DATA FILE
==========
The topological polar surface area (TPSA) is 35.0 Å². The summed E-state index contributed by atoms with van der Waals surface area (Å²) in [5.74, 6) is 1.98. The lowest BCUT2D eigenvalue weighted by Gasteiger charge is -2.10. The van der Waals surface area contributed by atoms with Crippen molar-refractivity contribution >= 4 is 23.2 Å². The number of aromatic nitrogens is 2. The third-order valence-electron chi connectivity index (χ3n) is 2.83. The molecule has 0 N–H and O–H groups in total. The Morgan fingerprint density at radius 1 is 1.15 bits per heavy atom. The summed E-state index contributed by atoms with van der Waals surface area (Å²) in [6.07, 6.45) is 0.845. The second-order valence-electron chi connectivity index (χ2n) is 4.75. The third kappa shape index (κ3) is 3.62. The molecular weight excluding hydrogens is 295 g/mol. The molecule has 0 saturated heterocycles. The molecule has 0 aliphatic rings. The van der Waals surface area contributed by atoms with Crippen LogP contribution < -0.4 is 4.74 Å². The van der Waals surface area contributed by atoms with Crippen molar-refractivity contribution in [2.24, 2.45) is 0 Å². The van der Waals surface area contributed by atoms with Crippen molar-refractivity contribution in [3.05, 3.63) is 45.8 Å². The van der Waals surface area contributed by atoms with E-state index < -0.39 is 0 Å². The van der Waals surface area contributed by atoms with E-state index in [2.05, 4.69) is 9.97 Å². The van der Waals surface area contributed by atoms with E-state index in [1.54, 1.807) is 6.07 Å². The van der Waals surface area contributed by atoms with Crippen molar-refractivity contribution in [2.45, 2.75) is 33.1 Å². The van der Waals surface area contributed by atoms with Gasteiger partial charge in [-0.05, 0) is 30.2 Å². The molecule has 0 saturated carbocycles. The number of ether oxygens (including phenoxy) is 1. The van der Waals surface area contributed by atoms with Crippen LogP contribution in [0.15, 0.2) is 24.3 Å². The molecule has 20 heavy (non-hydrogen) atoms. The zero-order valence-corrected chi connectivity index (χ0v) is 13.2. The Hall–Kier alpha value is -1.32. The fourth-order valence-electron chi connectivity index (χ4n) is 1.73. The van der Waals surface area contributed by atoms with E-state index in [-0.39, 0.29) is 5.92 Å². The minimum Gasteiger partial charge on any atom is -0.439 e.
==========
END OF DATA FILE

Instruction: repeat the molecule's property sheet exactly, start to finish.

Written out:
The topological polar surface area (TPSA) is 35.0 Å². The summed E-state index contributed by atoms with van der Waals surface area (Å²) in [5.74, 6) is 1.98. The lowest BCUT2D eigenvalue weighted by Gasteiger charge is -2.10. The van der Waals surface area contributed by atoms with Crippen molar-refractivity contribution >= 4 is 23.2 Å². The number of aromatic nitrogens is 2. The third-order valence-electron chi connectivity index (χ3n) is 2.83. The molecule has 0 N–H and O–H groups in total. The Morgan fingerprint density at radius 1 is 1.15 bits per heavy atom. The summed E-state index contributed by atoms with van der Waals surface area (Å²) in [6.07, 6.45) is 0.845. The second-order valence-electron chi connectivity index (χ2n) is 4.75. The third kappa shape index (κ3) is 3.62. The molecular weight excluding hydrogens is 295 g/mol. The molecule has 0 saturated heterocycles. The molecule has 0 aliphatic rings. The van der Waals surface area contributed by atoms with Crippen LogP contribution < -0.4 is 4.74 Å². The van der Waals surface area contributed by atoms with Crippen molar-refractivity contribution in [2.24, 2.45) is 0 Å². The van der Waals surface area contributed by atoms with Crippen molar-refractivity contribution in [3.05, 3.63) is 45.8 Å². The van der Waals surface area contributed by atoms with E-state index < -0.39 is 0 Å². The van der Waals surface area contributed by atoms with E-state index in [2.05, 4.69) is 9.97 Å². The van der Waals surface area contributed by atoms with E-state index in [1.54, 1.807) is 6.07 Å². The van der Waals surface area contributed by atoms with Crippen molar-refractivity contribution in [2.45, 2.75) is 33.1 Å². The van der Waals surface area contributed by atoms with Gasteiger partial charge in [-0.05, 0) is 30.2 Å². The molecule has 0 saturated carbocycles. The number of ether oxygens (including phenoxy) is 1. The van der Waals surface area contributed by atoms with Crippen LogP contribution in [0.15, 0.2) is 24.3 Å². The molecule has 20 heavy (non-hydrogen) atoms. The zero-order valence-corrected chi connectivity index (χ0v) is 13.2. The Hall–Kier alpha value is -1.32. The fourth-order valence-electron chi connectivity index (χ4n) is 1.73. The van der Waals surface area contributed by atoms with E-state index in [-0.39, 0.29) is 5.92 Å². The minimum Gasteiger partial charge on any atom is -0.439 e.